The pinnacle of arcade racing
Blaze a path of destruction and never look back. It's the philosophy behind Burnout 3. There have been vehicular combat games that encouraged slamming opponents before B3, but none had ever done it with such a realized sense of aggression and satisfaction, and none have been able to match it's impact. The blood thirsty addiction to taking out opponents that players develop while playing B3 gives it an edge in the crowded world of arcade racing games, which struggled to find a new icon after the nineties concluded.
Yet the takedown is only one of many impressive mechanics found in a very strong racing build. This game has a serious sense of speed to match its brutal edge. Boost is constantly earned during the races and it allows for maximum speeds to frequently be met. Drifting rounds out the racing feature set and it is perfectly executed. It's easy to manipulate your cornering as you fishtail around bends. Everything works well together and as you bomb down tracks with opponents hot on your tracks, while opportunities to crash zip by at 100 miles per hour, the sense of absolute control is greatly appreciated. If you do crash, there’s no need to fret, takedown aftertouch gives you an opportunity to change the trajectory of your destroyed vehicle to take others out with you. Frustration easily becomes elation. It’s genius!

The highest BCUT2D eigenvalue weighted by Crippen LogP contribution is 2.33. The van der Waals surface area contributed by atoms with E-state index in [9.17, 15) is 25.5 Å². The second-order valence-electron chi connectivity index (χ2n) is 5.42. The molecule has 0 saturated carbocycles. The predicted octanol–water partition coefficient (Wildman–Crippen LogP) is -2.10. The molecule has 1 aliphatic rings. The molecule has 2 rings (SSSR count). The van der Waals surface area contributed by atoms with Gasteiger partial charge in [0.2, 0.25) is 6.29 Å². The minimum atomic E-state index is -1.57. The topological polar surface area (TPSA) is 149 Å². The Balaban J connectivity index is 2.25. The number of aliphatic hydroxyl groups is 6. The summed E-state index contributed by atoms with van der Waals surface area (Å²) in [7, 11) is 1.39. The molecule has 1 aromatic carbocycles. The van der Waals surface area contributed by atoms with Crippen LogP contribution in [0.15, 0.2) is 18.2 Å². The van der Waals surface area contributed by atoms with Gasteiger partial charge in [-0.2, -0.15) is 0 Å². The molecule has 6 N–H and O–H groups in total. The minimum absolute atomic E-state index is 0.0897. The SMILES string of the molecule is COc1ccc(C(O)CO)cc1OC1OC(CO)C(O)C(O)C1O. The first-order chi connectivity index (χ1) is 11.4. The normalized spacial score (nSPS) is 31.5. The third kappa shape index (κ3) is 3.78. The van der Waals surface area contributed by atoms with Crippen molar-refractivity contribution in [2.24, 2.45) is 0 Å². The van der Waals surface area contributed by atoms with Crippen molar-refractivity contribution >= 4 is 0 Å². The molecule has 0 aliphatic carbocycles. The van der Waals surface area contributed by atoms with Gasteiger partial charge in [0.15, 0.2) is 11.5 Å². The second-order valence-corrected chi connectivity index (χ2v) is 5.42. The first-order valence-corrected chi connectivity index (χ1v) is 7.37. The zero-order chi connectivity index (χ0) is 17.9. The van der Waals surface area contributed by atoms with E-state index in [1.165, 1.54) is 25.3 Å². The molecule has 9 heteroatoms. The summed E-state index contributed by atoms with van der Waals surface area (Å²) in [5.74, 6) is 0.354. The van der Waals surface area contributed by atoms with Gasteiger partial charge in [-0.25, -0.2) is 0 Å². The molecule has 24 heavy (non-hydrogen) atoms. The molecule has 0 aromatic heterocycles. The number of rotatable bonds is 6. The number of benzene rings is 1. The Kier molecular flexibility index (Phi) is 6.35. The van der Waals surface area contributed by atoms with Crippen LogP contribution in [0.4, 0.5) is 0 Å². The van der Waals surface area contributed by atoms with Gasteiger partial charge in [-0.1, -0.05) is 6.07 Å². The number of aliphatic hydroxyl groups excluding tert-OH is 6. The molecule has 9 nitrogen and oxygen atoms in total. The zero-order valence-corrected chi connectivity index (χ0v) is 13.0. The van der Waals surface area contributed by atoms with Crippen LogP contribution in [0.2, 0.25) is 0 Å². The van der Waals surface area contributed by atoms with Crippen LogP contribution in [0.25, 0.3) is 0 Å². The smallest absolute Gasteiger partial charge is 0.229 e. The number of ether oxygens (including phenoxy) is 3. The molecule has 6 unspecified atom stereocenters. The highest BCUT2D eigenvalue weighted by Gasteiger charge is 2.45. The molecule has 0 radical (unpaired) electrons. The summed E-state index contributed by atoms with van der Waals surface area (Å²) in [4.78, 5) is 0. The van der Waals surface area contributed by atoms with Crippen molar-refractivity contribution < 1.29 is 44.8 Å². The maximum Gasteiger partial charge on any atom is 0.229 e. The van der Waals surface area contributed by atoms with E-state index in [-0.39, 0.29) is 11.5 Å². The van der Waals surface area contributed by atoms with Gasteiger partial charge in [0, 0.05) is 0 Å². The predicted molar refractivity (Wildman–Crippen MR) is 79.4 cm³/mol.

The visual front does not disappoint. There is no striking art style to be found as the game strives for a realistic setting for these very unrealistic races. However, the technical merits hold up. While you may find the occasional weak texture or non-polygonal object in the environment, why the hell are you looking there? Stop crashing. While actually racing, the motion blur amplifies the sense of speed and the cars successfully reflect the environment in a manner that still looks impressive 5 years later.
As for the audio, the sound effects get the job done, but the real story here is EA Trax and DJ Stryker. When initially playing the game in 2004, I had a grave disdain for the soundtrack and was fairly indifferent towards DJ Stryker’s predictable hard rock persona. While the indifference has stood the test of time, I have seriously warmed up to the soundtrack. From the bouncy pop-rock and pop-emo to the Vegas-yearning licks of hard rock and garage rock, the soundtrack does a great job of capturing popular rock in 2004. It all remarkably matches the energy of the races and the songs are so damn catchy. I hated this music at the time, but now that it’s safe to give it the nod of approval (and I got over myself), B3’s EA Trax selection has become infused as another shining aspect of the experience.
It didn’t take me long to fall in love with Burnout 3. With its 5 year anniversary passing two weeks ago and the aughts coming to a close, I can safely say that it’s the most fun I’ve had with a game this decade.